By Benjamin Pesetsky
With thanks to Teresa Neff
Louise Farrenc’s Symphony No. 3 premiered on a program alongside Beethoven’s Fifth Symphony at the Société des concerts du Conservatoire de Paris. It was 1849, and she was a piano professor in her mid-40s at the Paris Conservatoire. Her symphony’s premiere was notable not only because it was a work by a female composer, but also because French audiences at the time were more interested in opera and chamber music than in orchestra concerts. And even when it did come to orchestral music, homegrown French composers were less highly regarded in Paris than their German counterparts. So for Farrenc to be presented on a concert alongside Beethoven was a sign of real esteem, and for the Conservatoire orchestra, the press noted it was “an exception to their hallowed practice.”
Farrenc’s Early Life and Studies
Born in 1804, Jeanne-Louise Dumont was just one generation younger than Beethoven and showed exceptional musical talent as a child. By 15, she was an accomplished pianist and admitted to the Paris Conservatoire, where she studied composition with Anton Reicha, a friend of Beethoven who also taught Franz Liszt and Hector Berlioz. In 1821, she paused her studies to marry Aristide Farrenc, a flutist and music publisher, and together they traveled throughout Europe. Four years later she resumed her studies at the Conservatoire with her husband’s support.
Composer, Pianist, Teacher
Through the late 1820s and early ‘30s, Farrenc performed as a pianist and published her first keyboard compositions through Aristide’s firm. Robert Schumann praised her piano pieces in his influential Neue Zeitschrift für Musik, and Berlioz was also an admirer of her music. By the mid-1840s, Farrenc turned her attention toward chamber music, writing two piano quintets, two piano trios, and violin and cello sonatas.
In 1842, Farrenc was appointed professor of piano at the Conservatoire, where she counted her daughter, Victorine, among her students. Like her mother, Victorine pursued a solo piano career, but died of an illness at only 33. After that, Louise Farrenc composed less, and instead began to compile a 23-volume collection of historical keyboard music called Le trésor des pianists (The Pianist’s Treasure). This series, prepared in part with the help of Aristide, preserved and revived interest in early music, much like H+H and the broader historically informed performance movement do today.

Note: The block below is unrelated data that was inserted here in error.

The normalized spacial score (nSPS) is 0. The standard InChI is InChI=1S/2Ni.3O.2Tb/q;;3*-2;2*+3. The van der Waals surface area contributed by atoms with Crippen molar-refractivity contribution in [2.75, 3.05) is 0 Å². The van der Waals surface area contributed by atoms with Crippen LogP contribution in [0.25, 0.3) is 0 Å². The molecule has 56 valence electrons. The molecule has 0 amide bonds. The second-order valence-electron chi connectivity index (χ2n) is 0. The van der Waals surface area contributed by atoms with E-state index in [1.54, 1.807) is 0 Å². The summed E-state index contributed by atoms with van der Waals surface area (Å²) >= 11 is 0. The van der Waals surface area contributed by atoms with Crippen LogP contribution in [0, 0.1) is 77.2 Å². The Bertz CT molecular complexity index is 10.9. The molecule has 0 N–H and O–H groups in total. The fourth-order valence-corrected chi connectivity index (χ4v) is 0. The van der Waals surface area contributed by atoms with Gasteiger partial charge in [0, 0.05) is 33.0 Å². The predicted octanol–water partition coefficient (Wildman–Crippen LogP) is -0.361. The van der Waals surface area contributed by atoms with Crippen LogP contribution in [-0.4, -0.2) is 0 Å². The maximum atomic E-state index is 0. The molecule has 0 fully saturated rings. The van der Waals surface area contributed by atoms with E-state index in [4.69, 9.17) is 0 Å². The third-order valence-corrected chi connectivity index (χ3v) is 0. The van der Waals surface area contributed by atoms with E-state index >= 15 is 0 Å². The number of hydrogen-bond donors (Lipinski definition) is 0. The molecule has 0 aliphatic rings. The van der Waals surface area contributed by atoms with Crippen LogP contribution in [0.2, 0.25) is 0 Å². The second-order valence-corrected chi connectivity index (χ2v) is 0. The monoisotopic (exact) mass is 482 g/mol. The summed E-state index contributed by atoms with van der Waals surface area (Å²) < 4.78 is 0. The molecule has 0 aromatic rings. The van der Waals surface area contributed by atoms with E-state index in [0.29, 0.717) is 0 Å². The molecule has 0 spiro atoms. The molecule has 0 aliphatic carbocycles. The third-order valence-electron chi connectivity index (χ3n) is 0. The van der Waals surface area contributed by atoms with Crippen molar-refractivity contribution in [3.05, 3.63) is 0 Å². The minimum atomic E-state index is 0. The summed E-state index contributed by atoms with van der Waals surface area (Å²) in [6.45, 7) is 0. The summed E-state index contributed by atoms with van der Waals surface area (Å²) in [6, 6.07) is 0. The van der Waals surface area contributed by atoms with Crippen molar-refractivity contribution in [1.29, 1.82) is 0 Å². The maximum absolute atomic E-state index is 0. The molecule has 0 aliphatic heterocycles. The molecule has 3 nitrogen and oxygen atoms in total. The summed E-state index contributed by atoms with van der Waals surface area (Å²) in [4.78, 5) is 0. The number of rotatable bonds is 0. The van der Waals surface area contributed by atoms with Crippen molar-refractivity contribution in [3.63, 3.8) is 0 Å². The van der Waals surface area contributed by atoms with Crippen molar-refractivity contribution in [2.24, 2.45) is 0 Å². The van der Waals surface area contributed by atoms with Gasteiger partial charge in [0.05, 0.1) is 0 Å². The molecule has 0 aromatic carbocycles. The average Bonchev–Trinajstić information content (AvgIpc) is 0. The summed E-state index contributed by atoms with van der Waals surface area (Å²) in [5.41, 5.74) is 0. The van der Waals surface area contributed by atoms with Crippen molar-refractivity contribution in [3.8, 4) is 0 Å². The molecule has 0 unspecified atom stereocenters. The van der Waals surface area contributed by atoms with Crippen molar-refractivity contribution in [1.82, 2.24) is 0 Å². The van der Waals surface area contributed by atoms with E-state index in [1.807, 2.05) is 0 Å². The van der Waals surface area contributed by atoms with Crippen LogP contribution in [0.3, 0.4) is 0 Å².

Farrenc was the only woman to hold a permanent faculty position at the Paris Conservatoire in the 19th century. However she was paid less than her male colleagues until 1850, when she requested and received equal pay, based in part on the successful premiere of her Op. 28 Nonet for strings and winds. She was recognized as a superb piano teacher, with many of her students winning awards and going on to solo careers. Her Études were also added to the Conservatoire’s piano curriculum.
Farrenc’s Orchestral Works and Legacy
Farrenc’s five orchestral works date from 1834–47 and encompass two overtures and three symphonies. All were performed multiple times in Paris during her lifetime and some were heard abroad. But unlike her piano and chamber music, none of her orchestral music was ever published, and they fell into obscurity. Today, however, they are all available on recording, including a recent release of symphonies Nos. 1 and 3 performed by Laurence Equilbey and the Insula Orchestra.
Though less widely known, Farrenc’s successes presage those of later figures. She was a piano prodigy, touring soloist, and woman composer roughly a decade before Clara Schumann. She was a French symphonist (with only Berlioz as a notable contemporary) a half century before French orchestral music gained prominence with César Franck, Camille Saint-Saëns, and Gabriel Fauré. And she was a female conservatory professor, a pedagogue, and collector of early music nearly a century before the famed Nadia Boulanger. Hearing Farrenc’s music now gives a new context for what came later, and offers an original and lesser-heard voice from the 19th-century symphonic tradition.
Experience Classical Music in Boston by H+H
See H+H’s 2021–22 Season, including Louise Farrenc’s Symphony No. 3 directed by Laurence Equilbey, on November 5 + 7, 2021. Explore our concerts and tickets page for more classical music concerts in Boston.